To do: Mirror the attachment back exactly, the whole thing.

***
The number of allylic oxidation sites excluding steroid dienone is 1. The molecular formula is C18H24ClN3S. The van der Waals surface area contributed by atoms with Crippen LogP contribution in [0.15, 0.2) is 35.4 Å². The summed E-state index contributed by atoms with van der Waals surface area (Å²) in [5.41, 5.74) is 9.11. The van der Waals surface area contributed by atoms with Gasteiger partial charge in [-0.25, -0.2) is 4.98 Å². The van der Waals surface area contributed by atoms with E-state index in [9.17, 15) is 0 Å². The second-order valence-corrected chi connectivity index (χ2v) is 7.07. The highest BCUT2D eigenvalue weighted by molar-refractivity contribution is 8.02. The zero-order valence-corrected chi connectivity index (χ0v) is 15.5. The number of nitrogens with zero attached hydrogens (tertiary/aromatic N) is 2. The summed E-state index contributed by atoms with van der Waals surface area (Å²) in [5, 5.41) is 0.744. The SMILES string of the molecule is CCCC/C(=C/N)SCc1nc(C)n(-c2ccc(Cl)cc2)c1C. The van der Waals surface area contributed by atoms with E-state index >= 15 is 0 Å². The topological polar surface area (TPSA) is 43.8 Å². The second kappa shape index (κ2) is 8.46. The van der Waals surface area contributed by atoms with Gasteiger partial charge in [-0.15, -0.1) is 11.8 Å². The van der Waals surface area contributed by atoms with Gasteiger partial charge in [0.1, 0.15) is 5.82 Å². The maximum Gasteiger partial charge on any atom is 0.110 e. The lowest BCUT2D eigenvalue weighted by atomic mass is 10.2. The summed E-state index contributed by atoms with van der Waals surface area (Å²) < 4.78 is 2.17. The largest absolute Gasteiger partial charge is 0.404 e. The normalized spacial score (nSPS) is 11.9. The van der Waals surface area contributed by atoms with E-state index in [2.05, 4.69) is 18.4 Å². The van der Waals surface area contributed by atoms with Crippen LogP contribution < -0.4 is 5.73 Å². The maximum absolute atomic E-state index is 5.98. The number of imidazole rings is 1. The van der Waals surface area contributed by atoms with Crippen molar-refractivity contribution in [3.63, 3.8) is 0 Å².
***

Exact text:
The number of allylic oxidation sites excluding steroid dienone is 1. The molecular formula is C18H24ClN3S. The van der Waals surface area contributed by atoms with Crippen LogP contribution in [0.15, 0.2) is 35.4 Å². The summed E-state index contributed by atoms with van der Waals surface area (Å²) in [5.41, 5.74) is 9.11. The van der Waals surface area contributed by atoms with Gasteiger partial charge in [-0.25, -0.2) is 4.98 Å². The van der Waals surface area contributed by atoms with E-state index in [9.17, 15) is 0 Å². The second-order valence-corrected chi connectivity index (χ2v) is 7.07. The highest BCUT2D eigenvalue weighted by molar-refractivity contribution is 8.02. The zero-order valence-corrected chi connectivity index (χ0v) is 15.5. The number of nitrogens with zero attached hydrogens (tertiary/aromatic N) is 2. The summed E-state index contributed by atoms with van der Waals surface area (Å²) in [5, 5.41) is 0.744. The SMILES string of the molecule is CCCC/C(=C/N)SCc1nc(C)n(-c2ccc(Cl)cc2)c1C. The van der Waals surface area contributed by atoms with E-state index >= 15 is 0 Å². The topological polar surface area (TPSA) is 43.8 Å². The second kappa shape index (κ2) is 8.46. The van der Waals surface area contributed by atoms with Gasteiger partial charge in [-0.15, -0.1) is 11.8 Å². The van der Waals surface area contributed by atoms with Gasteiger partial charge in [0.1, 0.15) is 5.82 Å². The maximum Gasteiger partial charge on any atom is 0.110 e. The lowest BCUT2D eigenvalue weighted by atomic mass is 10.2. The summed E-state index contributed by atoms with van der Waals surface area (Å²) < 4.78 is 2.17. The largest absolute Gasteiger partial charge is 0.404 e. The normalized spacial score (nSPS) is 11.9. The van der Waals surface area contributed by atoms with E-state index in [2.05, 4.69) is 18.4 Å². The van der Waals surface area contributed by atoms with Crippen LogP contribution < -0.4 is 5.73 Å². The maximum absolute atomic E-state index is 5.98. The number of imidazole rings is 1. The van der Waals surface area contributed by atoms with Crippen molar-refractivity contribution in [3.63, 3.8) is 0 Å².